Why does India's election take so long?

Soutik Biswas
Delhi correspondent

Image source, AFP
Image caption,
The election currently taking place is the longest in India's history

As India heads towards the eighth phase of its marathon general election on Wednesday, many are asking whether the world's largest democracy deserves such a protracted voting exercise.

For those not up to speed, India's 16th general election for its 543 parliamentary seats is currently being held in nine phases from 7 April to 12 May - at 36 days, it is the longest in the country's history.

The five-phase 2009 vote took about a month - this time there are almost double the stages but the process will not take that much longer. The higher number of phases is explained mainly by polling in 18 seats in smaller north-eastern states being staggered across three voting days because of "administrative reasons".

This is "an election without end" laments political analyst Jawid Laiq. India's drawn-out election, he argues, leads to several unintended consequences: campaigns become bitter and acrimonious and development work is on hold because of a model code of conduct for candidates and political parties. If vast and populous countries like Indonesia and Brazil can complete their elections in a single day, he asks, why can't India with its formidable election machinery?

It wasn't always like this. India's historic first election in 1951-52 took three months to complete. Between 1962 and 1989, general elections were completed in between four and 10 days. The four-day elections in 1980 were the country's shortest ever.

'Partisan' police

But most of these polls were marked by violence and were hardly free and fair. Scores of people lost their lives in clashes - and ballot stuffing and intimidation of voters was common. The local police failed to keep order and were often accused of taking sides under pressure from ruling politicians.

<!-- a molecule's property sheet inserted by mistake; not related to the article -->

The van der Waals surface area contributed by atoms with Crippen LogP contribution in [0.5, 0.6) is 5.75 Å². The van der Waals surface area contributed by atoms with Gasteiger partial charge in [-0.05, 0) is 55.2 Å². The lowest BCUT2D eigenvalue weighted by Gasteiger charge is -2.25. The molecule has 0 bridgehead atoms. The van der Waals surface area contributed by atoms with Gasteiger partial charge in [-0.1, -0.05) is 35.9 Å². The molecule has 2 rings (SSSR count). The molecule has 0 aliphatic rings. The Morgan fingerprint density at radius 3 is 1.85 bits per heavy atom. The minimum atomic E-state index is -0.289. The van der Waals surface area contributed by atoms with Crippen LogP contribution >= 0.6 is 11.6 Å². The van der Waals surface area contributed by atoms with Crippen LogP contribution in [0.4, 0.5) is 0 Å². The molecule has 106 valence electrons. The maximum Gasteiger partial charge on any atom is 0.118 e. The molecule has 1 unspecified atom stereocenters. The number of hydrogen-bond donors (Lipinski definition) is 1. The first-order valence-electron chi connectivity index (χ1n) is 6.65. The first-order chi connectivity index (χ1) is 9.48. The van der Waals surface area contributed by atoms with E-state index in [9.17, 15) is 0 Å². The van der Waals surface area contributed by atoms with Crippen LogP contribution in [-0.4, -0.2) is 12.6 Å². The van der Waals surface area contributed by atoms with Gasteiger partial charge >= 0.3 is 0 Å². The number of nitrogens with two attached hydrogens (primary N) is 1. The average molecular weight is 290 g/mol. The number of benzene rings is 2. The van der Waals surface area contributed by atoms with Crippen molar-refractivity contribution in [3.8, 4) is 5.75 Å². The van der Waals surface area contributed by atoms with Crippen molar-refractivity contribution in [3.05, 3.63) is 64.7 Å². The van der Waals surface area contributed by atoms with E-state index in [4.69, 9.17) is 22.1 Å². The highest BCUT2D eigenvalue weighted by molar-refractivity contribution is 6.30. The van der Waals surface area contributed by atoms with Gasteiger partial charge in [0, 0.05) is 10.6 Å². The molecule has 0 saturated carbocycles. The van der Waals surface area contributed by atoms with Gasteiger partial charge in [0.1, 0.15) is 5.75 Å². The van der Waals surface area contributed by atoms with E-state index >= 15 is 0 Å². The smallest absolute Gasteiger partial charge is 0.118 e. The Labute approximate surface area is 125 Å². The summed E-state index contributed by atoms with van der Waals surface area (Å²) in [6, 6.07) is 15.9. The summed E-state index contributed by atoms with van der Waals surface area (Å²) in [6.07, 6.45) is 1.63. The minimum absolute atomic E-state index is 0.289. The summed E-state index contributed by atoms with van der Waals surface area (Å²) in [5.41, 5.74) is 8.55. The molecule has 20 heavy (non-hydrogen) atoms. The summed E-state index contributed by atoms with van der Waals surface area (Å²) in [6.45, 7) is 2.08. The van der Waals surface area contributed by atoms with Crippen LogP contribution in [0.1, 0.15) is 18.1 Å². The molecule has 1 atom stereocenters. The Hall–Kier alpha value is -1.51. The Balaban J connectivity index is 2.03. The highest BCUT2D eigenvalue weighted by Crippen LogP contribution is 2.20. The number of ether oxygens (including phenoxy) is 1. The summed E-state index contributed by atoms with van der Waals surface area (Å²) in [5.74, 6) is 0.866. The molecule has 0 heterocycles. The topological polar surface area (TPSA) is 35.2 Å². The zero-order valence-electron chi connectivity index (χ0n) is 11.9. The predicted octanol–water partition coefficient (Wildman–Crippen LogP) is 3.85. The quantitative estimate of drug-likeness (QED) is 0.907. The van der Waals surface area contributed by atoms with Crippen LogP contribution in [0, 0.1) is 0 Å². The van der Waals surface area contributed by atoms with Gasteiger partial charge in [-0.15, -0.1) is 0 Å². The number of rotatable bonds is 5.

In the 1990s, under a tough new election chief, TN Seshan, things began to change. Mr Seshan sought paramilitary forces from the federal government to keep violence in check during an election. Later the Supreme Court also asked the government to ensure the availability of security forces during elections.

"The long-drawn, multi-phased election in India boils down to a single reason - security," former election commissioner SY Qureshi tells me. "The local police are seen to be partisan, so we need to deploy federal forces. These forces have been freed up from their duties and moved all around the country to ensure peace. That is why it takes time."

Some 120,000 such federal troops have been deployed this time - they are drawn from security forces who guard borders, industrial installations and railway properties, among other things.

Image source, Reuters
Image caption,
Over 100,000 paramilitary soldiers have been deployed in the 2014 election

In what is truly a daunting logistical exercise, these troops have to be moved about in trains and buses all over the country to ensure security for voters, polling stations, counting centres and strong rooms where the electronic voting machines are stored. "The integrity of elections is paramount. Since we've had phased elections, they have definitely become freer and fairer," says Mr Qureshi.

Voting behaviour

But don't long, staggered polls have an impact on voting behaviour, thanks to informal exit polls, social media chatter and whisper campaigns for or against parties?

Political scientist Sanjay Kumar of the Delhi-based Centre for the Study of Developing Societies says there is no evidence to prove this necessarily happens. He reckons that a staggered poll could possibly add to the victory margin of a party which is riding a wave of support and widely expected to win by a large margin.

But in a close contest, a phased election can hardly influence the final results because the voters "don't know who's going to win anyway". Ergo, a staggered election cannot influence the final results.

Many also believe phased elections put parties and candidates whose fates are decided in the early stages at a disadvantage over others who get more time to campaign.

But then parties and candidates who are contesting later rounds also have to spend more money and energy running a longer campaign in India's scorching summer heat. So a longer campaign possibly favours nobody.

India's marathon election actually shines a light on one of its most glaring deficiencies: its poorly paid, badly equipped, ill trained and understaffed police. Unless the police force is beefed up considerably and its standard improve, voters will have to live with "elections without end".